The only things that were missing from Chris’ installation instruction were on the homing settings. I had to tell it the the X axis homes in the negative direction and set the X and Y coordinates for the home position (0 and 220). I suspect I may have a different version of Mach3 to Chris. [To do – add details.]
Anyway, here’s the obligatory “first cuts” video.
OK. This bloody laser is trying to kill me.
Shortly after getting it I checked it over. It needs some water flowing through it to keep the glass laser tube cool and the tubing was kinked. So I decide to blow through it to ensure the thin flexible rubber tubing wasn’t blocked and the coolant would flow OK. I assume the tubes would be empty so I wasn’t expecting to blast a load of stagnant water out of the tube all over me. Yuck. Oh well. It seemed to work OK so I filled it up with clean water and some antifreeze and continued to test it out. I was pleased to find the tube and PSU in working order.
A week later I was struck down with a really dodgy stomach bug. My wife (a GP) checked me over for the usual things but the tests came up negative. I mentioned the stagnant Chinese pond water and she tested for a few more things you wouldn’t normally check for unless you’d been abroad. Bingo! It turns out my bloody laser had given me a nasty water-borne amoeba like gut parasite called giardia. Easily treated once I knew what it was but I felt shocking for a week.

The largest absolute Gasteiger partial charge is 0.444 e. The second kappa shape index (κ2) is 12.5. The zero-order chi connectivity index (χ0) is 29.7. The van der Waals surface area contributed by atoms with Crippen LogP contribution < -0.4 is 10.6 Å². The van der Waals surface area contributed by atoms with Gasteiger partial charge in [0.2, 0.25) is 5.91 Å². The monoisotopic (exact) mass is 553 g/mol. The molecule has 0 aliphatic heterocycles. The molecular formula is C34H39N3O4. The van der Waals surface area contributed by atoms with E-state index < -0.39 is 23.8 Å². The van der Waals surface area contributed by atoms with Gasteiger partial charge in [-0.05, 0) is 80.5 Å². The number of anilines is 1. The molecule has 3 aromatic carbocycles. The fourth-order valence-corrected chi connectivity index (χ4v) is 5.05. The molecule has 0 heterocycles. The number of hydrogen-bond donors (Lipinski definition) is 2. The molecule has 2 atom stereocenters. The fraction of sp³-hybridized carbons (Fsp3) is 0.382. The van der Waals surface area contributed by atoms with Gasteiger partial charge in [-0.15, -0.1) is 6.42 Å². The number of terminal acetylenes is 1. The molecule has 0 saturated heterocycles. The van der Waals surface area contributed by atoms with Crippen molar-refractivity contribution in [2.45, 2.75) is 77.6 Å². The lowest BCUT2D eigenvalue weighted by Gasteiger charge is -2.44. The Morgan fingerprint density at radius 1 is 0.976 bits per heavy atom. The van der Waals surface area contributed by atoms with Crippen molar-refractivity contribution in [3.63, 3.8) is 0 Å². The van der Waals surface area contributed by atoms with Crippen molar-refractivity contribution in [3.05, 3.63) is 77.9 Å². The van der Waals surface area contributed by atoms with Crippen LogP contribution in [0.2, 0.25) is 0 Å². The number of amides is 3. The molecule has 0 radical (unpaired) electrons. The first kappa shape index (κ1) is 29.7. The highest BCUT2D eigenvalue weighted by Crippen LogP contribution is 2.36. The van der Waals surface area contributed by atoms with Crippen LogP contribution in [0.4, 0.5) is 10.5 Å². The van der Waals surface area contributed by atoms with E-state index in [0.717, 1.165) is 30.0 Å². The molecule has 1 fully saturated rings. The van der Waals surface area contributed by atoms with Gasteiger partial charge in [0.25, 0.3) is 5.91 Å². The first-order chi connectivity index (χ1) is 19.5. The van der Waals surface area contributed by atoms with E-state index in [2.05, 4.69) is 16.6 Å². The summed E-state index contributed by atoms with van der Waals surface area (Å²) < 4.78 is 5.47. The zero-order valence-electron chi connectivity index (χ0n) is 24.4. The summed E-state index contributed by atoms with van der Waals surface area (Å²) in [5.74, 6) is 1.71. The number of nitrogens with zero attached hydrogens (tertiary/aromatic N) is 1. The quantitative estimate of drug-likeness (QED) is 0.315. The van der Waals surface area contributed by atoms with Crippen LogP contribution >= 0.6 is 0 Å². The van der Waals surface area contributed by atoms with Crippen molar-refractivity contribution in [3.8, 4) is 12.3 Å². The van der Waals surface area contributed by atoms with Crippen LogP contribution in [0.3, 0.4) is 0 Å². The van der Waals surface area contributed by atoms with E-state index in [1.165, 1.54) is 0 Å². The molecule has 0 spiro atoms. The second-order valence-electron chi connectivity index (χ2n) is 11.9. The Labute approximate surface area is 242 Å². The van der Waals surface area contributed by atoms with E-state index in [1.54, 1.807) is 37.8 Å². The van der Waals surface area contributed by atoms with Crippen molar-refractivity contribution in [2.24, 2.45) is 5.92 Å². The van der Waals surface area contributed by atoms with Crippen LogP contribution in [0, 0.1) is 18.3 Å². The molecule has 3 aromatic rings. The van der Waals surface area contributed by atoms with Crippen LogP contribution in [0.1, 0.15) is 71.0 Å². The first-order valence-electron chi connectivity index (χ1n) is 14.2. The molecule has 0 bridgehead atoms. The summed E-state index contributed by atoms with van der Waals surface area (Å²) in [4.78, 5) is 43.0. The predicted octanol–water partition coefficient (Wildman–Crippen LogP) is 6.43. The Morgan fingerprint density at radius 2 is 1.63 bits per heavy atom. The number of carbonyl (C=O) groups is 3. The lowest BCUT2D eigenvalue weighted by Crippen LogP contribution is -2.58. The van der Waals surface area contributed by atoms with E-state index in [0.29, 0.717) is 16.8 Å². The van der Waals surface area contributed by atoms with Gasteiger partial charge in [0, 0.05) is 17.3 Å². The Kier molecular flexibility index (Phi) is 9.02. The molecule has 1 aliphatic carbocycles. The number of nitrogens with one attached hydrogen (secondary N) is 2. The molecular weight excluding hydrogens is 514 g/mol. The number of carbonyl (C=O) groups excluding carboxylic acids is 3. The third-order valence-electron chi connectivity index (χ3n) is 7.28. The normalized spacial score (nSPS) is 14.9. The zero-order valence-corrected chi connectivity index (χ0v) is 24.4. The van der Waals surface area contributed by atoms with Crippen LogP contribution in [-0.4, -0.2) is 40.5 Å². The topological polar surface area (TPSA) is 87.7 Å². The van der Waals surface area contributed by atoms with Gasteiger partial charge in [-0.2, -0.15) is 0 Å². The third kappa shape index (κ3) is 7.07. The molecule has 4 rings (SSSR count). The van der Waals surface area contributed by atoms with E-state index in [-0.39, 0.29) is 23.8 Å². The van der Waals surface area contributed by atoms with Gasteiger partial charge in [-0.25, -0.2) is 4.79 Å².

Later on I was looking to fit a new Z table and wanted to measure how close the beam got to a bracket. I know! I’ll hold a piece of wood in place and quickly zap the laser to see where the burn mark is. What I forgot was the the beam doesn’t magically come out of the lens. It comes in from the left and bounces off a mirror. At least it would do if my hand wasn’t in the way. A few milliseconds of an unfocused beam was enough to make me think I’d got an electric shock. Until I smelt the burning flesh. Nothing too bad, but if that beam had been focused down to a point 0.1mm across it would be a different story.
With my increasing range of toys my scattered workspaces around the house were getting a little cluttered. I had A CNC mill sitting by the sink in the garage, a 3D printer upstairs by the PC and my PCB related stuff in boxes in the dining room. I was very tempted by a laser cutter but had no good space for it. Time for some rearranging!
I decided that the best thing to do was rip out some shelving and build a custom workbench. I planned it out as L shaped fitting into the corner of the room on the back of my garage. I went for shelving underneath on both sides and above on the left. It’s strong enough to stand on with no noticeable flex and had a replaceable surface for the inevitable damage it’ll take.
The final result, including my new laser cutter and trusty MF70 CNC mill. On the right you can see an emergency stop that kills all mains power to all the outlets birth above and under the bench. Very much a last resort!